Proform Food Group, the manufacturer of plant-based protein brand MEET, has been placed into voluntary administration.

Gayle Dickerson and James Dampney from KPMG Australia have been appointed voluntary administrators to manage Proform Food Group Pty Ltd and its subsidiaries, which include the MEET, Protein Plate, and Bad Hunter brands.

Dampney, Restructuring Partner at KPMG Australia, described Proform – the first commercial plant protein manufacturer in Australia – as a well-established business in a sector that has compelling medium term growth prospects.

“As Administrators, our focus will be on maintaining normal operations whilst commencing an expediated sale of business process,” Dampney said. “We will be working with all stakeholders, including employees, suppliers and customers, to maximise the outcome for all parties.”

Dickerson and Dampney have assumed the day-to-day control of the Group, which will continue to operate as normal whilst a rapid assessment of the business is conducted by the Administrators.

KPMG also confirmed all frozen and chilled MEET products will continue to stay on supermarket shelves. The products – which include beef-free mince and burgers and chicken-free tenders – are available from Woolworths, Coles and via food delivery service Hello Fresh.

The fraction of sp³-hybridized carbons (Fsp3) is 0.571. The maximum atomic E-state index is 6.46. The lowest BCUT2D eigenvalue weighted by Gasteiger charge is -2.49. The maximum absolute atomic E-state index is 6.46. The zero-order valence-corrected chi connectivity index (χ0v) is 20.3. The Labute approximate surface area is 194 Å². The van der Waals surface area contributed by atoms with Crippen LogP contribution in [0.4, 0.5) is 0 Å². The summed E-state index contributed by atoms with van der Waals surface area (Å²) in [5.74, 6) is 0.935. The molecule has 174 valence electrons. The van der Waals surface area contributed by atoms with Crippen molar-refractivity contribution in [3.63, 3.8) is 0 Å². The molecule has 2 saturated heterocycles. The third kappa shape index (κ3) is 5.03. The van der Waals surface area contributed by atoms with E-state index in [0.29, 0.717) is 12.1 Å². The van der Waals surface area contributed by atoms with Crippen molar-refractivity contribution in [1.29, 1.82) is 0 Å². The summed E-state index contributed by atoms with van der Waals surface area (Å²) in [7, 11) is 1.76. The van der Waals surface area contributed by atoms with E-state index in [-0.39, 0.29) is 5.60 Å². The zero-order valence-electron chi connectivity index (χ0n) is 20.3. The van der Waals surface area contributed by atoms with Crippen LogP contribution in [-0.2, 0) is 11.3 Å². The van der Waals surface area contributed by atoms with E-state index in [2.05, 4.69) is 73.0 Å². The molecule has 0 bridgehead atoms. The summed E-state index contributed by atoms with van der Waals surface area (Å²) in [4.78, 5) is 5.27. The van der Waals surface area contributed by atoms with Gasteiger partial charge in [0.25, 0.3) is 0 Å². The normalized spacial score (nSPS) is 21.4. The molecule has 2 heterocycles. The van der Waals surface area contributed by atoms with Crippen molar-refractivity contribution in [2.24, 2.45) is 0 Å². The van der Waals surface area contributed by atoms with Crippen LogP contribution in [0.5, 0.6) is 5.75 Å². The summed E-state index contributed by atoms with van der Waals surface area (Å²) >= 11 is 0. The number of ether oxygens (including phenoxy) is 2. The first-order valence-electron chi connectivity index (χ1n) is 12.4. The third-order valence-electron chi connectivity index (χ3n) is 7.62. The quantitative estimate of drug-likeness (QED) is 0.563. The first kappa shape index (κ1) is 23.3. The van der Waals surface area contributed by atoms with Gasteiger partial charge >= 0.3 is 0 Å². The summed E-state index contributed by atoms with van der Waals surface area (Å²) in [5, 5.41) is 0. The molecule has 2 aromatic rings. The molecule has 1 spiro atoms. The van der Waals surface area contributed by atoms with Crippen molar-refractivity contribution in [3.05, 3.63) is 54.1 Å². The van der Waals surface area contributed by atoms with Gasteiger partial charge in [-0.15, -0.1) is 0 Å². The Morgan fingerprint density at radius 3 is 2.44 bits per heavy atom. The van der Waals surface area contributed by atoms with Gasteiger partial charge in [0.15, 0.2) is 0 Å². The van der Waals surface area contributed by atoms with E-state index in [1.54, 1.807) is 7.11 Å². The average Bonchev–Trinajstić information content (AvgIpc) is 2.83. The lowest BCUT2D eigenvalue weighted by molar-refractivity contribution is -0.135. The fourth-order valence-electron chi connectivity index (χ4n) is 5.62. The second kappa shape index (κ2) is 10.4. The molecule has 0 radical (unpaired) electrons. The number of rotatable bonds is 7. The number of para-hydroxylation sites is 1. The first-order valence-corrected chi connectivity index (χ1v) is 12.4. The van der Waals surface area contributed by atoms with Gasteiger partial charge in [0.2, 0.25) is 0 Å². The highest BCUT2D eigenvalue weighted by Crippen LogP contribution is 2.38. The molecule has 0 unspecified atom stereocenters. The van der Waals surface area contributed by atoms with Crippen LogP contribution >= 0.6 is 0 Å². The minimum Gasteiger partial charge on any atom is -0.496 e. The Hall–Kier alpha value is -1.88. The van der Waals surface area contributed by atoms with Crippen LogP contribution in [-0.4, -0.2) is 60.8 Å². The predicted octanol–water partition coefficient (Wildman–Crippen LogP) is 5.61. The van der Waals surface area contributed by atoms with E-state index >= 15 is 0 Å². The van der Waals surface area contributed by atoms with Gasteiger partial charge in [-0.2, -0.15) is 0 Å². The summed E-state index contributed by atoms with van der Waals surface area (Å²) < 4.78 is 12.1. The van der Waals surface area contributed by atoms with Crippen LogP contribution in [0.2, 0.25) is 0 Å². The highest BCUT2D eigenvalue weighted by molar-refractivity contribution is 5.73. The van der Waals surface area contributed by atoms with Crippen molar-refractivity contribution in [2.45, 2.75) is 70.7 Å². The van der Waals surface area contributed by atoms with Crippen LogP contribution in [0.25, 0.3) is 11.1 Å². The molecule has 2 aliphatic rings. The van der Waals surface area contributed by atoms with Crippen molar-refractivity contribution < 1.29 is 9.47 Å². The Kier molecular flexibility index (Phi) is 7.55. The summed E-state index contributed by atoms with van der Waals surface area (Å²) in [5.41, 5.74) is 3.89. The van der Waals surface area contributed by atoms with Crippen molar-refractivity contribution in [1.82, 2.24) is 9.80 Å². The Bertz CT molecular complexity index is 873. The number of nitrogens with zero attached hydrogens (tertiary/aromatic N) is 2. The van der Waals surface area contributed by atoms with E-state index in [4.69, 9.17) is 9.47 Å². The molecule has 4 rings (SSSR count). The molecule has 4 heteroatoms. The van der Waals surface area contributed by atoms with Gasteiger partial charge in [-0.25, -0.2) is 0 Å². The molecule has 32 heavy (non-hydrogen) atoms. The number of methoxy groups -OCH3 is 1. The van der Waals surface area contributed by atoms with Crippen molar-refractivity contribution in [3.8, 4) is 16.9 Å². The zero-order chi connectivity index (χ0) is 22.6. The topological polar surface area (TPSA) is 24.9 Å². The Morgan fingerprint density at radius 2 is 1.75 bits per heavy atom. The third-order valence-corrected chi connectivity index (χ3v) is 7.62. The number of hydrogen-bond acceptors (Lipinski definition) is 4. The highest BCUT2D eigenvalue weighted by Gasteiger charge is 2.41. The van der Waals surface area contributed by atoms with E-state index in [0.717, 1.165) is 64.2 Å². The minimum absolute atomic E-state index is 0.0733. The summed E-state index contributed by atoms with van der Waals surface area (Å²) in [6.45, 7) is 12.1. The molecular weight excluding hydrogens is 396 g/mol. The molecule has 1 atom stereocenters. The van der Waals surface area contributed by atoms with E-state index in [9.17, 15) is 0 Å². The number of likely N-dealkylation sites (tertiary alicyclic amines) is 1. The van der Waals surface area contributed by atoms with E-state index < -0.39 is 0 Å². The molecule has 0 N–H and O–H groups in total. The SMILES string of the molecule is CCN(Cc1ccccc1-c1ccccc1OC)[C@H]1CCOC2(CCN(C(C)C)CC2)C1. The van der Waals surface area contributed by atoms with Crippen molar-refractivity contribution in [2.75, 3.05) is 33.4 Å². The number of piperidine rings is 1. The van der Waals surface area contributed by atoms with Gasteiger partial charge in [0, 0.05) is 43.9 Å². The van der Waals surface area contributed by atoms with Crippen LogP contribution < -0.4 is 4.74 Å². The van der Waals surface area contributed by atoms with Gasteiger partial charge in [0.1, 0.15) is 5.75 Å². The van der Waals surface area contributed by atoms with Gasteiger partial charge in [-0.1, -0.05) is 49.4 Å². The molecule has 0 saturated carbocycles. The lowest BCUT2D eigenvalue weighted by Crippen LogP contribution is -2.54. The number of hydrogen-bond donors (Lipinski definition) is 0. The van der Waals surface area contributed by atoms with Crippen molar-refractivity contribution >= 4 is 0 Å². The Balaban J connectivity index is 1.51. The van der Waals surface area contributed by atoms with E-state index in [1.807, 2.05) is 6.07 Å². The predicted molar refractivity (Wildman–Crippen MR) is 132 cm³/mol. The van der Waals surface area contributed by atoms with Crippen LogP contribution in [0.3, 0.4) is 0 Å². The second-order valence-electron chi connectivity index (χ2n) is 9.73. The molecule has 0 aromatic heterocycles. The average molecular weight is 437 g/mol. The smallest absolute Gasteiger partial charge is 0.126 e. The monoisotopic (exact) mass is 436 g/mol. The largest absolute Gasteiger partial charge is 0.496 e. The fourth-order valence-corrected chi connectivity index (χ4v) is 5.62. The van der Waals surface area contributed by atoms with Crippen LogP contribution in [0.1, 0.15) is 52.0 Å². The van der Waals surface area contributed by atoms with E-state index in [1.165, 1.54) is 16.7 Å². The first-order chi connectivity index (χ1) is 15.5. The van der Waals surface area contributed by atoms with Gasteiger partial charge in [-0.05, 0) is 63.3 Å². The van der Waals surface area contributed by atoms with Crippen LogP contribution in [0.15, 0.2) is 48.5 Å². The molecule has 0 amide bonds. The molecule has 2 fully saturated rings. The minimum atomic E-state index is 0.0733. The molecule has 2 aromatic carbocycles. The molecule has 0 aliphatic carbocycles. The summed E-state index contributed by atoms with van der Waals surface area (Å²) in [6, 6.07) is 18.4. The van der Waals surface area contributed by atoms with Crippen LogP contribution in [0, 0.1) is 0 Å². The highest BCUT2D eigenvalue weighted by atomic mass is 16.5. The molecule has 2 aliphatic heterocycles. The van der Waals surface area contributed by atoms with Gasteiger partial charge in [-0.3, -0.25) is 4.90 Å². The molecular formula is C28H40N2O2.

Proform Food Group, the manufacturer of plant-based protein brand MEET, has been placed into voluntary administration.
MEET plant-based chicken strips.

Proform has described its plant-based meat as the “closest alternative to animal meat in the market today”, emphasising the products’ meat-like taste, texture, and 4.5-star health rating. The company also has a proprietary and patented protein process called ‘PHMC Proform High Moisture Cooking’ technology, which Proform considers its competitive edge.

In 2006, Proform founder Stephen Dunn formed a $2.5 million partnership with Australia’s science agency, CSIRO to develop technology to produce plant-based protein at scale. He then founded Proform in 2008, with over $8 million being invested in R&D followed by the commissioning of an $11 million manufacturing plant in late 2020.

Dunn’s son, Matthew Dunn, took over as CEO in 2019.

In December 2021, Harvest Road – the agrifood business owned by Australian mining magnate Andrew ‘Twiggy’ Forrest – made a strategic investment in the company to take a minority stake and accelerate its growth. A report from Smart Company estimated the investment figure at the time as around $5 million.

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